The web doesn’t always work.
The other day I popped out for some top tucker at Aumbry, a little but vaunted restaurant in the centre of Prestwich. It had been regaled as some kind of culinary utopia by some of my foodie pals – the creator of Aumbry, and a former mentee of one Heston Blumenthal, was actually on Great British Menu this week - and I was desperate to try it for myself.
So armed with our Hi-Life card and an order to try the black pudding Scotch egg, we arrived with no little excitement.
The menus were presented, and shrieks ensued. No black pudding Scotch egg on the menu for us cheapskate Hi Life diners. Utter pandemonium.
As it happened, the meal was perfectly edible. Some nice little free accoutrements, but I would have felt stiffed paying £40 a head (half that with the dining discount card, thank heavens) for four tasting plates.
Anyway, the thrust of it all is you should give the web a wide berth if you have a precise requirement up your sleeve, and humanise your request with a phone call or, at worst, an email. It’s all too easy thinking the internet has the answers to everything, in real time, but all too often things aren’t updated at the speed of you.
Here’s my weekly column…
I’m back! You might have sensed Mr Angry had conducted a hostile takeover of this column in the past couple of weeks. Chest now decongested of ire, I’m poised to resume our discussion on the great things about everything that bleeps.
So let me share with you my experiences hosting a live web chat all about technology a few days ago with readers of the Daily Post Wales, sister paper to this esteemed publication.
Though we’d penned an hour in for the event it went way beyond that, with dozens of questions to answer. Unnervingly, most pundits knew more than me – though they do say to succeed you should surround yourself with cleverer people.
And this chat was a real wake-up call for me. Not only did it give me the chance to help a bunch of people do things smarter, or simpler, but it gave me a glimpse into what the raging topics really are when it comes to technology.
While I’d been thinking you lot wanted to know the best websites for doing x, y and z, what really plays on your mind – gives you tech tantrums and digital dilemmas – is the stuff of computer security, mobile phones, doing better business online, and tablets.
Mr Angry back in the box, and since it’s Valentine’s Day, I wanted to show you my love by giving you some great tech tips resulting from that chat.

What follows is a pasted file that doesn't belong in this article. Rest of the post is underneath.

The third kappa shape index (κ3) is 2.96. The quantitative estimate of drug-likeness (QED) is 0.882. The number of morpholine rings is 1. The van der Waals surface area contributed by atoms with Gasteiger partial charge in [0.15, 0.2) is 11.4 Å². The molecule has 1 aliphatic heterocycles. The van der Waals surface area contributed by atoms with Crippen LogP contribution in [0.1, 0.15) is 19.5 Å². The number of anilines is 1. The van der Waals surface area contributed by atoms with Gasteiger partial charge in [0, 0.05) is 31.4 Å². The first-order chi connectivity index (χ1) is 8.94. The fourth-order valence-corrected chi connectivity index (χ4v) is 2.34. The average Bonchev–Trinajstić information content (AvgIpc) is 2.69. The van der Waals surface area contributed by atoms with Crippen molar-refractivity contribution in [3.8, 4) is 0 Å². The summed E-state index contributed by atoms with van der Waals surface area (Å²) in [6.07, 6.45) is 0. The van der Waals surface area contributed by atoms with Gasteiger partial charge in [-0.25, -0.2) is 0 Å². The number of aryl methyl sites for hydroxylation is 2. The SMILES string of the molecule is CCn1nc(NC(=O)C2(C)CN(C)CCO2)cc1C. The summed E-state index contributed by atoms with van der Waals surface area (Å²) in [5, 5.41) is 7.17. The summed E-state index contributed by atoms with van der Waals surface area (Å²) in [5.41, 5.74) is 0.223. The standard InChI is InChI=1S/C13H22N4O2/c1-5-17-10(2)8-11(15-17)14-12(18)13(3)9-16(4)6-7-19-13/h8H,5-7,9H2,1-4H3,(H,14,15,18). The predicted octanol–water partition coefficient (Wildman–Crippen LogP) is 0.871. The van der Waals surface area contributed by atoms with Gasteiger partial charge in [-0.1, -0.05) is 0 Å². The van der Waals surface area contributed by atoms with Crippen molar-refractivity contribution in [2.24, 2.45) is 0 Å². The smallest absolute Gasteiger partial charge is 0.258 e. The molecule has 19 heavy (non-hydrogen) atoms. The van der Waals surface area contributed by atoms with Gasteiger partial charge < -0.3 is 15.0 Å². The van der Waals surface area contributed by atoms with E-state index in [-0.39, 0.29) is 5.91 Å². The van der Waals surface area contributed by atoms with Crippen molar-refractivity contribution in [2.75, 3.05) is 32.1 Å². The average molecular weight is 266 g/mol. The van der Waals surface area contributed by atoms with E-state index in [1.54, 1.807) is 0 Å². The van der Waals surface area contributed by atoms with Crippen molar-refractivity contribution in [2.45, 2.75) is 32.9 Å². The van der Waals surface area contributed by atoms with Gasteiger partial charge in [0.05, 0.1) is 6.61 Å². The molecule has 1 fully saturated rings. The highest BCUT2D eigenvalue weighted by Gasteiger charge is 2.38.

Let me tackle PC security, first. In the dim past us PC users by and large had two choices: Norton this, or McAfee that. Now we have one choice, and we don’t pay for it. If you have Windows 8, it’s called Windows Defender and it’s built in. If you have any other version of this operating system, go to davethackeray.com/mse and grab Microsoft Security Essentials.
I won’t bother with the Apple Mac. Users say they never get viruses, so I’ll leave them to it.
Now, here’s some important news if you connect to the internet on your travels. Mobile phone network 3 is saying it will offer customers unlimited 4G data (that’s whizz-fast) if it gets a licence to do so. I think it will. If you’re looking to upgrade your phone to the very best, haggle with your provider on a Samsung Galaxy S3 LTE (LTE means 4G). Prices do vary from network to network, so do some research before you start negotiations with Bangalore.
Surprisingly my second choice of smartphone would be the ZTE Blade III, just £80 pay-as-you-go with Virgin Mobile (davethackeray.com/zte).
Blazingly quick phone, not 4G but very, very usable at an irresistible price.
Entrepreneurs, take note. If you want to boost your business online, get a blog. Write some genuinely useful, valuable articles for your customers. Make what you publish essential to them – advice on using your products better, suggestions on how they can work with you to make more money – or share something funny. You need to evolve from a brand to a friend. Ultimately your goal is to have them buy more from you, or refer new customers. So you need to be trusted, helpful, and create loyalty by giving all your knowledge away. It’s all covered in my book, Sharing Superheroes, that I’ve finally got round to printing (not everyone has a Kindle to read books on!).
You’re always welcome to email me at firstname.lastname@example.org if you have any specific questions about building your business on the internet.
Finally, to the tablet. I’ve discussed this before, but I have no truck in repeating myself: It all depends on what you want to use it for. If you want one to replace a computer in the house, go big – there are some great 10″ tablets knocking about such as the Nexus 10 (16Gb, £319, davethackeray.com/nexus10) and Samsung Galaxy Tab 10.1 (16Gb, £269, tesco.com) that, when combined with a keyboard, will do you right. Or you might consider the brand new Microsoft Surface Pro (£tbc), which packs a mighty tech punch integrating a touch screen and Windows 8 – the perfect combination when tag-teamed with the detachable keyboard.
If you’re wanting a tablet to pocket or drop in your handbag, a 7-inch model is the way to go. My picks at this size are the Nexus 7 (16Gb, wifi only, £159 – or 32Gb, 3G and wifi, for £239, davethackeray.com/nexus7) or the iPad Mini (from £269, davethackeray.com/ipadmini). Or here’s a cheeky curveball: if you want smaller but equally functional you might even consider looking at a Samsung Galaxy Note 2 (from £480 to buy outright at amazon.co.uk or on contract, free, from £26 per month on various mobile phone providers), available with or without 4G/LTE, which is a 5″ phablet – literally, a phone that thinks it’s a tablet.
Send your tech questions to me at email@example.com.